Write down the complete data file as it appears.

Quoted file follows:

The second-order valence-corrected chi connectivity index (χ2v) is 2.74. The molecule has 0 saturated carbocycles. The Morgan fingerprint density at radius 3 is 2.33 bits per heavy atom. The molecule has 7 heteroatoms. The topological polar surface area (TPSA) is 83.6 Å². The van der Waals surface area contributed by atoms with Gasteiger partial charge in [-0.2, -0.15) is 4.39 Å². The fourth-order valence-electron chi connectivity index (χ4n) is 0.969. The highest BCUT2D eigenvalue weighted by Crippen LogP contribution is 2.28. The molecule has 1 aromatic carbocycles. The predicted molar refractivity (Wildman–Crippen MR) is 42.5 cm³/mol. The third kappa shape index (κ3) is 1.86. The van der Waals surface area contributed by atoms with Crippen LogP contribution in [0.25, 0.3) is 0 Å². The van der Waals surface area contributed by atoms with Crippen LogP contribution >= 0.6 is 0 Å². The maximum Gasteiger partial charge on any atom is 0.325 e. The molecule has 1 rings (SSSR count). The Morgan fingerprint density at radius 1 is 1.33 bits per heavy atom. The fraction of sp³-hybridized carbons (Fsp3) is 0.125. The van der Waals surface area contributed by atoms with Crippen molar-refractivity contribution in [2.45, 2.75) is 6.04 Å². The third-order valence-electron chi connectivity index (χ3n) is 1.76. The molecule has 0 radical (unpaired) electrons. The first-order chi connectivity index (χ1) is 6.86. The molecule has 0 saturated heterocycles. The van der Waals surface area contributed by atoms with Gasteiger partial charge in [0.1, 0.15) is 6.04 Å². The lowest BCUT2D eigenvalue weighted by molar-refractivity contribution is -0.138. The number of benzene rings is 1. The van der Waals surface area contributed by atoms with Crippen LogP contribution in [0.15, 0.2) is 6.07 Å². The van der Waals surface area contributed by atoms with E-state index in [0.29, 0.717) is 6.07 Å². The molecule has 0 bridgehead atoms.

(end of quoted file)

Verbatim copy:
The second-order valence-corrected chi connectivity index (χ2v) is 2.74. The molecule has 0 saturated carbocycles. The Morgan fingerprint density at radius 3 is 2.33 bits per heavy atom. The molecule has 7 heteroatoms. The topological polar surface area (TPSA) is 83.6 Å². The van der Waals surface area contributed by atoms with Gasteiger partial charge in [-0.2, -0.15) is 4.39 Å². The fourth-order valence-electron chi connectivity index (χ4n) is 0.969. The highest BCUT2D eigenvalue weighted by Crippen LogP contribution is 2.28. The molecule has 1 aromatic carbocycles. The predicted molar refractivity (Wildman–Crippen MR) is 42.5 cm³/mol. The third kappa shape index (κ3) is 1.86. The van der Waals surface area contributed by atoms with Crippen LogP contribution in [0.25, 0.3) is 0 Å². The van der Waals surface area contributed by atoms with Crippen LogP contribution >= 0.6 is 0 Å². The maximum Gasteiger partial charge on any atom is 0.325 e. The molecule has 1 rings (SSSR count). The Morgan fingerprint density at radius 1 is 1.33 bits per heavy atom. The fraction of sp³-hybridized carbons (Fsp3) is 0.125. The van der Waals surface area contributed by atoms with Crippen molar-refractivity contribution in [2.45, 2.75) is 6.04 Å². The third-order valence-electron chi connectivity index (χ3n) is 1.76. The molecule has 0 radical (unpaired) electrons. The first-order chi connectivity index (χ1) is 6.86. The molecule has 0 saturated heterocycles. The van der Waals surface area contributed by atoms with Gasteiger partial charge in [0.1, 0.15) is 6.04 Å². The lowest BCUT2D eigenvalue weighted by molar-refractivity contribution is -0.138. The number of benzene rings is 1. The van der Waals surface area contributed by atoms with Crippen LogP contribution in [0.15, 0.2) is 6.07 Å². The van der Waals surface area contributed by atoms with E-state index in [0.29, 0.717) is 6.07 Å². The molecule has 0 bridgehead atoms.